Last week’s AHCJ webinar about responsible, accurate reporting on addiction and recovery issues pointed out the importance of sensitive, accurate coverage of the issue and ways in which journalists can improve their coverage.
AHCJ members who missed the live webcast can still watch the Aug. 24 presentation by speaker Tom Hill, M.S.W., vice president of addiction and recovery at the National Council for Behavioral Health. Continue reading
Does language make a difference when we address serious health issues such as Alzheimer’s and other diseases? Absolutely, according to researchers at Penn State College of Medicine.
Avoid the “war” metaphors, advises Daniel R. George, an assistant professor of medical humanities at the college. While such terminology is common in the medical community and the media, such language can backfire by creating fear and stigma, turning patients into victims and even diverting resources from preventive care. Continue reading
I have yet to find a writer who hasn’t looked back on a story and found something that they could have done better – or worse: something wrong. Sometimes readers or critics do that for you.
For Christine Grimaldi, feedback after what should have been a routine piece for Slate led the Washington, D.C.-based freelancer’s eyes to question assumptions she had made about gender, sexuality and pronouns. Her mistakes led to what she called “one of the worst days of my professional career.” But she managed to turn it around into a primer for other journalists. Continue reading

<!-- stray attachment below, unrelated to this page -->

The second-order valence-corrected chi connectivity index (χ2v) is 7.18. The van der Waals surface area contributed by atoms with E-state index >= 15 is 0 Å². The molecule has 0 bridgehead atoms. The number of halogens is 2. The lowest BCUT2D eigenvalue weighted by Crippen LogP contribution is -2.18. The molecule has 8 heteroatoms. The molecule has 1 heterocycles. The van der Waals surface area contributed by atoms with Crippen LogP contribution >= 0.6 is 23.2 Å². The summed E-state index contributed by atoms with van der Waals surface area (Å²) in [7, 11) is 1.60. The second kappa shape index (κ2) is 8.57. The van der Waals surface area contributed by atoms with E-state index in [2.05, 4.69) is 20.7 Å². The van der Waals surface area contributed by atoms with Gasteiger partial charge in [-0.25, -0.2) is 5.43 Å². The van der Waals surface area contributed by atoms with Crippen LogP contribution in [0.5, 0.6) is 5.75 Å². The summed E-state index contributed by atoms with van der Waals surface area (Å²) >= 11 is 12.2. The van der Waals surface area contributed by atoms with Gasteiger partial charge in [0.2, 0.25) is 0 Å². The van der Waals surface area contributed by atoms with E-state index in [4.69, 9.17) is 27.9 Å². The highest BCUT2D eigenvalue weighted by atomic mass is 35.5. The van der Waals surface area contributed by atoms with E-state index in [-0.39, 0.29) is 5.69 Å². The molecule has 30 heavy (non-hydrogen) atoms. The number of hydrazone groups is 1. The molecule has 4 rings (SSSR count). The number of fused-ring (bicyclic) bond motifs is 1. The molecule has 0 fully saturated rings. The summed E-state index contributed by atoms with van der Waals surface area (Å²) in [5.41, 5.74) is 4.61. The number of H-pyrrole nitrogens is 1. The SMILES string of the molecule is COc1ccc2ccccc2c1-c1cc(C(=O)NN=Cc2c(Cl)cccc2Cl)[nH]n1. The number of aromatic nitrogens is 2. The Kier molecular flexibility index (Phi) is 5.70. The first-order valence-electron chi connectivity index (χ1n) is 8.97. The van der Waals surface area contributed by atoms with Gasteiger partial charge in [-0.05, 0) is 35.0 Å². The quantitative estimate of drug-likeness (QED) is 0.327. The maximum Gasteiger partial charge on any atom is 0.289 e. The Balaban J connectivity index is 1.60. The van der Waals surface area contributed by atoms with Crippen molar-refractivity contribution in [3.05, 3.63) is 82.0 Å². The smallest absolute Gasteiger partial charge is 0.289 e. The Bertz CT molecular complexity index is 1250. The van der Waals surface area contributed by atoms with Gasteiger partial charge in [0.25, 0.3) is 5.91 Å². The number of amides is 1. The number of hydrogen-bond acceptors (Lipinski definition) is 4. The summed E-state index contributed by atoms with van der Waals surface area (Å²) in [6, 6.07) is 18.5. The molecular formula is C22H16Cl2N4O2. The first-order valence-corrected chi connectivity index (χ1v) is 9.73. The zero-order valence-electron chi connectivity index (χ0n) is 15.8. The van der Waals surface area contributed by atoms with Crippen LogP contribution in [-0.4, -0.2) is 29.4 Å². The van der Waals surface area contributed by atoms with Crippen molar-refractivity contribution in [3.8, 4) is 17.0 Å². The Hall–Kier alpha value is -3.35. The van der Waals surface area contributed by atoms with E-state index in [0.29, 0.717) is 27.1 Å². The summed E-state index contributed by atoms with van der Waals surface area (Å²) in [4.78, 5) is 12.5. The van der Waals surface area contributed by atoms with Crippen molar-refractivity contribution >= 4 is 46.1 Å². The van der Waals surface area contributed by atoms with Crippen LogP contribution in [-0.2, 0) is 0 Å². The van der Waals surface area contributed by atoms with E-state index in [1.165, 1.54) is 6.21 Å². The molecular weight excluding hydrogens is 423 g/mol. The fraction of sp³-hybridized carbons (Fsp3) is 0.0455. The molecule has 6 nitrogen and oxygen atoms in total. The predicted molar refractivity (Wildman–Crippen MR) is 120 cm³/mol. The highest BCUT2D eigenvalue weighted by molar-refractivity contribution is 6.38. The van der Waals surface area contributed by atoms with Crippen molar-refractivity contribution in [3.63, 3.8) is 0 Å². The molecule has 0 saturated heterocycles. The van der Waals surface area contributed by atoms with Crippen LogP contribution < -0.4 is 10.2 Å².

Photo: National Cancer Institute
The public radio show “On the Media” recently devoted its entire hour to an insightful and poignant episode on cancer and how we talk about it, simply and appropriately named “The Cancer Show.”
It actually first aired in March as the first of a two-part series (part two is here), but I missed it, so I’m grateful for the October rerun.
Unlike most episodes, this one did not focus on a particular recent story or even on several recent stories in the news. Rather, producers took a big picture approach that every journalist who might ever write about cancer should listen to. Continue reading
A study published in the Annals of Neurology indicates that cognitive decline may slow down when people speak two or more languages — even if they learned their second language in adulthood.
While it’s been known for some time that speaking more than one language benefits cognitive function, across the lifespan, scientists could not conclusively determine whether people improve their cognitive functions through learning new languages or whether those with better baseline cognitive functions are more likely to become bilingual.
“Our study is the first to examine whether learning a second language impacts cognitive performance later in life while controlling for childhood intelligence,” said lead author Dr. Thomas Bak, of the Centre for Cognitive Aging and Cognitive Epidemiology at the University of Edinburgh, in a statement. Continue reading